On October 21, 2008 I underwent the first exploratory/corrective surgery. On September 3, 2009 I underwent the second. By my own estimate, the combined duration of these two surgeries was around 9½ hours. Both Bard 3DMax Mesh implants were found in a progressively contracted, harden state and observed to have migrated, adhered to the ligaments, bladder, spermatic cord, nerves and intertwined with the blood vessels of my severely inflamed groin.* The explant surgeon estimated that about 5% of the implants remain non-recoverable because of the risk of removal from critical groin structures.


* It is Industry understood that both the larger and heavyweight polypropylene meshes are associated with more acute in vivo inflammatory responses. Mechanical pressures in the groin from 3D mesh design are also understood contributory to higher incidents of patient chronic groin pain.


Today, almost five years after the last corrective surgery, I still do not have a recurrence of my small hernia containing fat. The doctor who performed both corrective surgeries did not see any evidence of a hernia (therefore, perhaps due to scar tissue, there was nothing to repair*).

* Contrary to physician documentation in my medical records, I never saw a hernia bulge. Doctors documented seeing a bulge; one even documented seeing two hernia bulges. I was lead to believe that a hernia was the reason for my “pain” and underwent a surgery to address a hernia(s) as the cause. Never was I informed of a possibility to post-surgically experience groin pain. I had no grasp on a reality that the suggested use of mesh, as the “treatment,” would result in the very outcome I sought to address (with initial discomfort perhaps only temporary but chronic pain following mesh implantation permanent).


What was left understood in the case of DAVID SCHMIDT vs. C.R. BARD, INC., et al., CASE # 2:11-CV-00978-PMP-PAL (in which I was the Plaintiff) was that the Court was not swayed “that Plaintiff’s hernia repair could have been accomplished without use of the 3DMax Mesh.”

And, in regard to “evidence to show that the design of the 3DMax Mesh in question was the legal cause of the injuries alleged by Plaintiff,” my request to the Court to consider that evidence was DENIED. As it is my shared belief too, that my hernia “repair” could not have “been accomplished without the use of Bard 3DMax Mesh,” I also believe, had the Court considered the evidence of the case, there would have been sufficient cause, to raise a fact issue: “that the design of the 3DMax Mesh in question was the legal cause of the injuries alleged by Plaintiff.”

Had I been legally informed of unreasonably dangerous, very specific device and accompanying heightened laparoscopic surgical risks, I could and would have acted to prevent my injuries.  Now understanding the reality for the numerous benefits from a tissue repair, I would have sought out a competent surgeon, to proactively address – upon ability to successfully perform a quality, non-mesh hernia repair – a true hernia. I erroneously believed mesh would be used like a band-aid, and like a band-aid, sized proportional to an actual hernia defect. If this was the case, upon market clearance, Bard 3DMax Mesh could not have been injuriously sized to “fit” patient anatomies, in an apparent attempt to mitigate its very foreseeable migration, as a non-fixated mesh device.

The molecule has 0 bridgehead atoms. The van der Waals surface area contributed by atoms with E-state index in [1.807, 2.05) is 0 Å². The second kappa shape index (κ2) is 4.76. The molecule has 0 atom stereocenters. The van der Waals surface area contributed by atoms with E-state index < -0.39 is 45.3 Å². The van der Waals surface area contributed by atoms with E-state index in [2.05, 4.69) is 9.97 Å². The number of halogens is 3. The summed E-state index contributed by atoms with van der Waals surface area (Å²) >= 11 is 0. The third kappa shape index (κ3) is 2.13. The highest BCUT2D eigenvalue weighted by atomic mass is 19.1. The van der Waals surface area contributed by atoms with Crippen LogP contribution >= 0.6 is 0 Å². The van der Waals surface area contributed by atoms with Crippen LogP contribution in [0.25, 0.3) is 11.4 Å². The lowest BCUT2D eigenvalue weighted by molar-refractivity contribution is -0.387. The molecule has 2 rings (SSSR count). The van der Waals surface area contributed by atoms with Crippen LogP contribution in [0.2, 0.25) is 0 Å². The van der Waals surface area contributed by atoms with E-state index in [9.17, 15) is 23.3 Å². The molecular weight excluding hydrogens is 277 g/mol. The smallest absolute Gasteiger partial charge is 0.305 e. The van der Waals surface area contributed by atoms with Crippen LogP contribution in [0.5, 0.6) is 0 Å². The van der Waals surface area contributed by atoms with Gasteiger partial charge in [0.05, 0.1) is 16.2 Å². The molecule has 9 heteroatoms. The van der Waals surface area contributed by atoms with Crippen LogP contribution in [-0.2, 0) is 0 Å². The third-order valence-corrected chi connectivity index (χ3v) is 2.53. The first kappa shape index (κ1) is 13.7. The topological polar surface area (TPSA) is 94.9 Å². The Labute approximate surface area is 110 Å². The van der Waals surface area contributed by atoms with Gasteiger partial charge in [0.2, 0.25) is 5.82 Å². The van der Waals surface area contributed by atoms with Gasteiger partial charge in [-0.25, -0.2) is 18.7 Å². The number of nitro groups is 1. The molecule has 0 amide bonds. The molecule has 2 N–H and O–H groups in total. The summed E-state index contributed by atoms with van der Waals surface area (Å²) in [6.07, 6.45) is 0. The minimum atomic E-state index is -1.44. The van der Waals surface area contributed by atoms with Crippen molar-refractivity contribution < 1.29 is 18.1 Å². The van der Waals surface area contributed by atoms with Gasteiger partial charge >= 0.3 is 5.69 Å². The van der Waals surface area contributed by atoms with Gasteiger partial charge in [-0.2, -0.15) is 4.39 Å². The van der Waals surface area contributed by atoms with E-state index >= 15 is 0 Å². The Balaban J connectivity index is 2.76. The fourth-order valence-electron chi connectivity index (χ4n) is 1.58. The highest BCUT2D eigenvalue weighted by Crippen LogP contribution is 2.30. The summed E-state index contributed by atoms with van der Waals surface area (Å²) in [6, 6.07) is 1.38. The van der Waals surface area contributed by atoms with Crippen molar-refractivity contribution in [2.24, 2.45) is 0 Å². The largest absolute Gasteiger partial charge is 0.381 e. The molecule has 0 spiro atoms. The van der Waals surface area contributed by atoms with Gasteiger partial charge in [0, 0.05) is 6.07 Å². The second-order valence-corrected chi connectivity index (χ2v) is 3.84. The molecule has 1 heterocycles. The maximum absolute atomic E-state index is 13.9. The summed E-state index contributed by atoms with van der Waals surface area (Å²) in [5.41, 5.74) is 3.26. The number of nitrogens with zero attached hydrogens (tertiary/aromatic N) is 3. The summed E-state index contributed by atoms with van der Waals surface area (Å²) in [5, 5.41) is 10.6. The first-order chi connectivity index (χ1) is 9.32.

It is my belief that the game-changer needed now, to protect future potential U.S. medical device implant patients, unequivocally involves the universal recognition of each and every patient’s civil/Human rights. To that end, as suggested to FDA Commissioner Margaret A. Hamburg, M.D., in my July 22, 2014 open letter requesting appropriate FDA action (David Schmidt July 22, 2014 FDA Docket Response-1), The Universal, Two-Step, Implantable Medical Device Patient Informed Consent Process will shift the paradigm to/for the patient perspective. Knowledge will then empower the appropriateness of patient response. #


Learn More:

David Schmidt – July 22, 2014 open letter here addressed to FDA Commissioner Margaret A. Hamburg, M.D., copied to  Docket No. FDA-2014-N-0297.  David Schmidt July 22, 2014 FDA Docket Response-1


David SchmidtFebruary 24, 2010 Bard Letter to David Schmidt

Feb 24, 2010 letter to Schmidt from C.R. Bard Please note: At the text here attach PDF document: [July 22, 2014 Bard Letter]

Feb 24, 2010 letter to Schmidt from C.R. Bard

By |2014-08-19T23:15:16+00:00August 19th, 2014|Hernia Mesh Injuries, News|17 Comments

About the Author:

I’m National News Editor, Jane Akre and I began Mesh Medical Device News Desk aka Mesh News Desk (MND) in the summer of 2011 just after the Food and Drug Administration issued an explicit warning to the public that complications associated with surgical mesh used for prolapse repair (POP) and incontinence (SUI) are NOT rare! That was the starting point for the litigation you see today and thousands of lawsuits have been filed by women whose lives have been altered, some permanently, by the use of this petroleum-based product.


  1. All Meshed Up August 21, 2014 at 9:33 am - Reply